Judo gold for Euan Burton

Scotland's Euan Burton claimed Commonwealth judo gold at under-100kgs to the delight of the partisan crowd at the SECC when he defeated Shah Hussain Shah of Pakistan.

Burton had come out of retirement when the opportunity presented itself to fight for Scotland at the Games in Glasgow - and the twice middleweight world championship bronze medalist needed all of his experience having chosen to step up two weights after moving into coaching following London 2012.

The 35-year-old, who suffered a disappointing first-round exit at the Olympics, produced some sublime judo against heavier men to make it to the final, where he threw Shah before holding him down to submission and taking in the wave of eurphoria as the Saltires flew around Hall 3.

Earlier, New Zealand's Tim Slyfield won bronze with an ippon tai-otoshi throw on Indian Sahil Apathania, before compatriot Jason Koster, sporting a bandage on a head wound, edged out Duke Didier of Australia on penalties.

Burton revealed he had not watched his wife Gemma Gibbons fight for gold earlier in the night, as he fine tuned his own preparations.

Olympic silver medallist Gibbons, who has just returned from nine months out injured missed out on first prize in the under-78kgs against Wales' Natalie Powell.

He said: "I was in the warm-up room, trying to stay as focused as I could and just caught the back end of the fight.

"She will be massively disappointed, because she came here for gold, but credit to Natalie, she has been coming on and it shows how strong we are in Great Britain at that weight category at this moment."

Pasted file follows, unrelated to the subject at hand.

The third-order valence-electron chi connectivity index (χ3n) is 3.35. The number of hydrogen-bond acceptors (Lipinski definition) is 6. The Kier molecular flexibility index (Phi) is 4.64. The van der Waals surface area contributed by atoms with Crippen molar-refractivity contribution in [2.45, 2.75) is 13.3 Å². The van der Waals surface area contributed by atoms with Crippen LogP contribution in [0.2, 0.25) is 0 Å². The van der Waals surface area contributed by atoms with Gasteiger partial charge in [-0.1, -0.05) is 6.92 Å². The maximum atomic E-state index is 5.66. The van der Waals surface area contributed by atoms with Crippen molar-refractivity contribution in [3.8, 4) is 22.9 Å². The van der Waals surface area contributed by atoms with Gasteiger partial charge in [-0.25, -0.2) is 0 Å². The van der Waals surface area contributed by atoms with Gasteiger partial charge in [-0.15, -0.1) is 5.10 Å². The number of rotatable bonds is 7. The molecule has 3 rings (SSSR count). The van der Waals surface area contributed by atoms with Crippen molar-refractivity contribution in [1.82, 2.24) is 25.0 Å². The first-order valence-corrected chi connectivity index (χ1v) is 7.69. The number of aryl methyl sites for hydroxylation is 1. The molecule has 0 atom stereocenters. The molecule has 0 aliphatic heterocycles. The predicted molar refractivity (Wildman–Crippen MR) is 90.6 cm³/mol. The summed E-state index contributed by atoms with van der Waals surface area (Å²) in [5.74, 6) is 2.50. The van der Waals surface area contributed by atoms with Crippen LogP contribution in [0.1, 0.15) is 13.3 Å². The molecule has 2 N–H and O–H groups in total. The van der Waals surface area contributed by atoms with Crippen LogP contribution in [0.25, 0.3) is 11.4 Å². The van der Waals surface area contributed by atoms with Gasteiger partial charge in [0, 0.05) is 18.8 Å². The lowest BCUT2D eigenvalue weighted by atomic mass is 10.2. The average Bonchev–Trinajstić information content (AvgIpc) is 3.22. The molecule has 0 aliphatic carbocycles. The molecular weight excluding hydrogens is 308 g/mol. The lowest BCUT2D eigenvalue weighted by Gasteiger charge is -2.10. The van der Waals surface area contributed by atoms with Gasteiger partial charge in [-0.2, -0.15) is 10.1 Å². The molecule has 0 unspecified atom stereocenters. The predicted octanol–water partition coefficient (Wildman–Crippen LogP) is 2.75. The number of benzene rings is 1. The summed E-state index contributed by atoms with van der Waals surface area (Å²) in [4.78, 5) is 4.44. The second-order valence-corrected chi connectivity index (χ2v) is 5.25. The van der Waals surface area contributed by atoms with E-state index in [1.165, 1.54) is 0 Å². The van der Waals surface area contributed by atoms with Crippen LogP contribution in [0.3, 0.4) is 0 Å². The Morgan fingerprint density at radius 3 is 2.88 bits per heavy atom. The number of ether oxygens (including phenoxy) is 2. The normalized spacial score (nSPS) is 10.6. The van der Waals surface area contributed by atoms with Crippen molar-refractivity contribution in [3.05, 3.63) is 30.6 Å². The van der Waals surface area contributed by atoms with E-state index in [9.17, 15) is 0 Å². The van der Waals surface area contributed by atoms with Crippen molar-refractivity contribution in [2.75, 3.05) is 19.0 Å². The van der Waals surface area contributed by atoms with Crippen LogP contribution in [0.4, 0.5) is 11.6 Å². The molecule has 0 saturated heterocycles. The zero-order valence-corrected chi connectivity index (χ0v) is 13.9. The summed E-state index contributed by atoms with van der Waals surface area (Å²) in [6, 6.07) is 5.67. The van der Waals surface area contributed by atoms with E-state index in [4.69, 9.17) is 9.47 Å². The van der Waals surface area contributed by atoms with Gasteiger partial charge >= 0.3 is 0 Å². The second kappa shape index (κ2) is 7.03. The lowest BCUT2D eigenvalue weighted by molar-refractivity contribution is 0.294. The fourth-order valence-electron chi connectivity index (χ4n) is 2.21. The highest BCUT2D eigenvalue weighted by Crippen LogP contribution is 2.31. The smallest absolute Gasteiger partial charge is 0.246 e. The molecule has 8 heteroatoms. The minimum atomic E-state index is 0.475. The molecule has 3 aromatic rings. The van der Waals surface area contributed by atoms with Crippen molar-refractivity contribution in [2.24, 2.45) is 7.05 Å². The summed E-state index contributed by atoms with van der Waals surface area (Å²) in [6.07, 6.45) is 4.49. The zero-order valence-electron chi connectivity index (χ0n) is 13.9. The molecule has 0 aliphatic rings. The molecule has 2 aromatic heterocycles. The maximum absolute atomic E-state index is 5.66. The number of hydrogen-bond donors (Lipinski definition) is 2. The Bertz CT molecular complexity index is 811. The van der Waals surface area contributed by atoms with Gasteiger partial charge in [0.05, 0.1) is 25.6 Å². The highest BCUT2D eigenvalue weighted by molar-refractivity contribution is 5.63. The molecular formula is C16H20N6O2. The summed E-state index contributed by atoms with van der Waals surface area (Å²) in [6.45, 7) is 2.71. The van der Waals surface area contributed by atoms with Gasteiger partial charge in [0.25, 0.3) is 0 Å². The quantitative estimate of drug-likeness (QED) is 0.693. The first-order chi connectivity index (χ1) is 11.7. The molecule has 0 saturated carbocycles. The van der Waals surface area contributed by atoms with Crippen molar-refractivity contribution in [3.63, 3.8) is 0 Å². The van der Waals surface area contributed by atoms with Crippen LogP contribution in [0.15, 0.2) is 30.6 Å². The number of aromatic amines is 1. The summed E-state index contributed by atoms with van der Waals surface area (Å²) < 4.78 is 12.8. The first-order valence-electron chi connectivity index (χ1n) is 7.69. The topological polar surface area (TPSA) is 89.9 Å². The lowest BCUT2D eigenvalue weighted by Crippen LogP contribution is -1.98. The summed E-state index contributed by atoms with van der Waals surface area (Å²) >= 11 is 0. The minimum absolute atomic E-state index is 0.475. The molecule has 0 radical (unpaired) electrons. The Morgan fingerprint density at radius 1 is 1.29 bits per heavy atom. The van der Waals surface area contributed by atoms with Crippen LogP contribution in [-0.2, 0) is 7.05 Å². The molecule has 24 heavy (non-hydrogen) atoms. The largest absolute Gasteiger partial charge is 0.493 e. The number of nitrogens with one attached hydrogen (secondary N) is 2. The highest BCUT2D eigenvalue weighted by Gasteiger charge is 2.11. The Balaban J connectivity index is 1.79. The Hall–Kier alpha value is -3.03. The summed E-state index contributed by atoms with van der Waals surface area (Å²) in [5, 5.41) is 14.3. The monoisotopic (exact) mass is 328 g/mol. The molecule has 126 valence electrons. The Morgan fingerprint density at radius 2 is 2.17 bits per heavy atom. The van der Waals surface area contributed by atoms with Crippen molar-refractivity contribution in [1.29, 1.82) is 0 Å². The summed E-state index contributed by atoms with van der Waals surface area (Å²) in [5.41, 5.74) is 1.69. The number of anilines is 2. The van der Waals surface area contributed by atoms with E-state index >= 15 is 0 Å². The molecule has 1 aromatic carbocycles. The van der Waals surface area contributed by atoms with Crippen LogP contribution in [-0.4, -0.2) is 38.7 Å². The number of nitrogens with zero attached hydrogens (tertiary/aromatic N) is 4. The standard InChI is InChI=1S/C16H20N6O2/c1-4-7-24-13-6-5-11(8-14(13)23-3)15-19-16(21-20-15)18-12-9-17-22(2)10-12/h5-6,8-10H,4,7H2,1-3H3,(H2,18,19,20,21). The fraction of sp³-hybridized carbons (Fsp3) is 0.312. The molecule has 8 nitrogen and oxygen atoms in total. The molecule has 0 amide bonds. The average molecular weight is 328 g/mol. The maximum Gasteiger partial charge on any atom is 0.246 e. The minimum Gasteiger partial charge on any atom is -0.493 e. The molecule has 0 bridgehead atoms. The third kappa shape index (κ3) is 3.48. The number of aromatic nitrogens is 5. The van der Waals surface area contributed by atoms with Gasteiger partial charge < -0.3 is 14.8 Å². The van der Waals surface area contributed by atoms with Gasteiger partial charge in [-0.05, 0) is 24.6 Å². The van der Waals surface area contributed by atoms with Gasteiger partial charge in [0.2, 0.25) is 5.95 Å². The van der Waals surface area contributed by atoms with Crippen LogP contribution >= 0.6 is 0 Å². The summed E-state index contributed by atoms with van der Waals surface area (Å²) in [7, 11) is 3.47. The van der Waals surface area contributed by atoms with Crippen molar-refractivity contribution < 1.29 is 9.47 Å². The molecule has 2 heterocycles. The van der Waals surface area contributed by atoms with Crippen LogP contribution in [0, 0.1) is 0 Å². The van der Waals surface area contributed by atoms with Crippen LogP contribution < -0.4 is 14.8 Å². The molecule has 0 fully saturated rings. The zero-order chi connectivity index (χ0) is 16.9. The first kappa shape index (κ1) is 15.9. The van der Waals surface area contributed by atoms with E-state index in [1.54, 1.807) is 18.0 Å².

Burton maintained there was never any issue of achievements in Glasgow replacing the disappointments of London 2012.

He added: "I have said before, and will do again now - this does not make up for London. I worked my whole life to try to be Olympic champion, and I fell short at both Games I made it to.

"But I am so proud to have been able to do this for Judo Scotland and for all the guys who are here watching it all."

Burton continued: "This is a very different tournament, the whole of my life I have worked towards an Olympic Games, I have only worked towards the Commonwealths for the last nine months, it is not always on our radar, but we have performed exceptionally well.

"Being flag bearer was such an honour, which puts a little bit more pressure on you, but luckily all the guys on the first day took a bit of that off with winning so many medals.

"Now, It is just a sense of relief at the moment, I guess tomorrow the excitement and pride will come."

Powell, the 23-year-old who has broken into the world top 16 with consistent results on the International Judo Federation circuit, scored an early waza-ari throw against Gibbons and remained on the offensive throughout.

Hortense Mballa Atangana of Cameroon defeated India's Jina Devi Chongtham to win bronze, with Canadian Ana Laura Portuondo collecting the other bronze when she pinned down Seychelles fighter Brigitte Rose.